The BCS commissioners reached a consensus Wednesday on a model for a four-team, seeded playoff that will be presented to the university presidents next week for approval.
All that's left is for the presidents to sign off and major college football's champion will be decided by playoff come the 2014 season.
The commissioners have been working on reshaping college football's postseason since January. The meeting Wednesday was the sixth formal get-together of the year. They met for four hours and emerged together with a commitment to stand behind a plan.
In fact, all 11 commissioners stood shoulder-to-shoulder behind Notre Dame athletic director Jack Swarbrick, who pinch-hit for under-the-weather BCS Executive Director Bill Hancock and read the BCS statement from a podium set up in a hotel conference room.
"We are excited to be on the threshold of creating a new postseason structure for college football that builds on the great popularity of our sport," Swarbrick read.
Though they were stingy about providing specifics of that plan.
They said they were reluctant to share too many details before they had a chance to discuss them with their bosses, the university presidents. Pac-12 Commissioner Larry Scott did say the two semifinals would be worked into the existing major bowls and the site of the national championship game will be bid out similarly to the Super Bowl.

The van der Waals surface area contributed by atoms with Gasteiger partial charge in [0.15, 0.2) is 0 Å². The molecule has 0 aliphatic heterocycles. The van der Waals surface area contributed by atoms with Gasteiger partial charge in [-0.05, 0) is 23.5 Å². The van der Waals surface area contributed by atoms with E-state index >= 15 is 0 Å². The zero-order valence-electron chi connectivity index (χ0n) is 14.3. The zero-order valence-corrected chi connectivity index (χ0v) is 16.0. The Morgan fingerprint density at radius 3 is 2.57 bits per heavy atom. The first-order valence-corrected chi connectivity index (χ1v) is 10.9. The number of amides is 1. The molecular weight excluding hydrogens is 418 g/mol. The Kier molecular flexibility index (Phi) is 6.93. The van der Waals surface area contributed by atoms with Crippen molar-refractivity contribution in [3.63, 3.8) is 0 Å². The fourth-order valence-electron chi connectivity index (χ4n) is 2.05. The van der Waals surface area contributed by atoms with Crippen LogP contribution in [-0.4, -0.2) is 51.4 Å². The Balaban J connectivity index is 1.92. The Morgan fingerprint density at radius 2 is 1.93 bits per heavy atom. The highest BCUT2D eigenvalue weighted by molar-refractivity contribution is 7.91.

The BCS Presidential Oversight Committee meets Tuesday in Washington, and the commissioners and Swarbrick all stressed that ultimately the decision lies with their bosses. And that the presidents will have more than just one model to talk about.
The Big Ten and Pac-12 presidents have both expressed support for the so-called plus-one model, which gives the BCS a new look by selecting the championship game participants after the bowls are played instead of creating a pair of national semifinals, which is what the commissioners came away from the latest meeting in Chicago backing.
"I'm comfortable both of those will still be discussed at the president's meeting," Big Ten Commissioner Jim Delany said.
He added: "I think we're very unified. There are issues that have yet to be finalized."
The details being debated have been whether to have semifinal sites rotate between the major bowls — Orange, Sugar, Fiesta, Rose and possible others to be added such as the Cotton — or tie the site of the game to which teams were playing in them.
How the teams will be selected has also been up for intense discussion. They have talked about the use of a selection committee and giving some preference to teams that win their conferences.
"I am delighted," said Southeastern Conference Commissioner Mike Slive, who has supported a four-team playoff for years. "I am pleased with the progress we have made. There are some differences, but we will work them out. We're trying to do what is in the best interest of the game."